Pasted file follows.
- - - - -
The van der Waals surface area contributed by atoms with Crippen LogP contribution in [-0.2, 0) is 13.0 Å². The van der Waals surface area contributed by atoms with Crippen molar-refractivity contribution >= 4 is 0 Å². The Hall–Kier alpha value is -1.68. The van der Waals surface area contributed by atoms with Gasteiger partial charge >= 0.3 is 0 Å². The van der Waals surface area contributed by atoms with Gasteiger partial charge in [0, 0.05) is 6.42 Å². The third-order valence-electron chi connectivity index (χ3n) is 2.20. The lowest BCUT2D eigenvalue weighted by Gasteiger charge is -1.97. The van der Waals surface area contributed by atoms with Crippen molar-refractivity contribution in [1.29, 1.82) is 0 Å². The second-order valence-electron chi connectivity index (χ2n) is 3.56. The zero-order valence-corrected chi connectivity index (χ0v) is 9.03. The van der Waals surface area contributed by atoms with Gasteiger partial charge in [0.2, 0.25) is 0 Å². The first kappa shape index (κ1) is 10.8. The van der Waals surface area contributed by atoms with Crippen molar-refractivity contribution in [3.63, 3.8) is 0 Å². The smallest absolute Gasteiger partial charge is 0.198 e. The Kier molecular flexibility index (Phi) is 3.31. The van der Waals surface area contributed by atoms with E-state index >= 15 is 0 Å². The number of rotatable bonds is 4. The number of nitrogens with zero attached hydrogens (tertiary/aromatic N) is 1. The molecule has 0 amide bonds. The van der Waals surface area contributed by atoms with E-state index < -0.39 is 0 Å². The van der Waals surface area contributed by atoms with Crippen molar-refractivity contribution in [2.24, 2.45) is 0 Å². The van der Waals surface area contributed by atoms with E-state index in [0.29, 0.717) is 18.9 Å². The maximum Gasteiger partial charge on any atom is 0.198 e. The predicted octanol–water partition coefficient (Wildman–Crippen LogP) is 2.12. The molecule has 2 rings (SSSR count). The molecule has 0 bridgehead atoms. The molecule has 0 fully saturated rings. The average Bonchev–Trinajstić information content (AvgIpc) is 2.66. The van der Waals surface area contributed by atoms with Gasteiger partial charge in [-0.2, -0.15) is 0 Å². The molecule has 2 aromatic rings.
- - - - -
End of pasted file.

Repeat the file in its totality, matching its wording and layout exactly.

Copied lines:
The van der Waals surface area contributed by atoms with Crippen LogP contribution in [-0.2, 0) is 13.0 Å². The van der Waals surface area contributed by atoms with Crippen molar-refractivity contribution >= 4 is 0 Å². The Hall–Kier alpha value is -1.68. The van der Waals surface area contributed by atoms with Gasteiger partial charge >= 0.3 is 0 Å². The van der Waals surface area contributed by atoms with Gasteiger partial charge in [0, 0.05) is 6.42 Å². The third-order valence-electron chi connectivity index (χ3n) is 2.20. The lowest BCUT2D eigenvalue weighted by Gasteiger charge is -1.97. The van der Waals surface area contributed by atoms with Crippen molar-refractivity contribution in [1.29, 1.82) is 0 Å². The second-order valence-electron chi connectivity index (χ2n) is 3.56. The zero-order valence-corrected chi connectivity index (χ0v) is 9.03. The van der Waals surface area contributed by atoms with Gasteiger partial charge in [0.2, 0.25) is 0 Å². The first kappa shape index (κ1) is 10.8. The van der Waals surface area contributed by atoms with Crippen molar-refractivity contribution in [3.63, 3.8) is 0 Å². The smallest absolute Gasteiger partial charge is 0.198 e. The Kier molecular flexibility index (Phi) is 3.31. The van der Waals surface area contributed by atoms with E-state index >= 15 is 0 Å². The number of rotatable bonds is 4. The number of nitrogens with zero attached hydrogens (tertiary/aromatic N) is 1. The molecule has 0 amide bonds. The van der Waals surface area contributed by atoms with E-state index < -0.39 is 0 Å². The van der Waals surface area contributed by atoms with Crippen molar-refractivity contribution in [2.24, 2.45) is 0 Å². The van der Waals surface area contributed by atoms with E-state index in [0.29, 0.717) is 18.9 Å². The maximum Gasteiger partial charge on any atom is 0.198 e. The predicted octanol–water partition coefficient (Wildman–Crippen LogP) is 2.12. The molecule has 2 rings (SSSR count). The molecule has 0 bridgehead atoms. The molecule has 0 fully saturated rings. The average Bonchev–Trinajstić information content (AvgIpc) is 2.66. The van der Waals surface area contributed by atoms with Gasteiger partial charge in [-0.2, -0.15) is 0 Å². The molecule has 2 aromatic rings.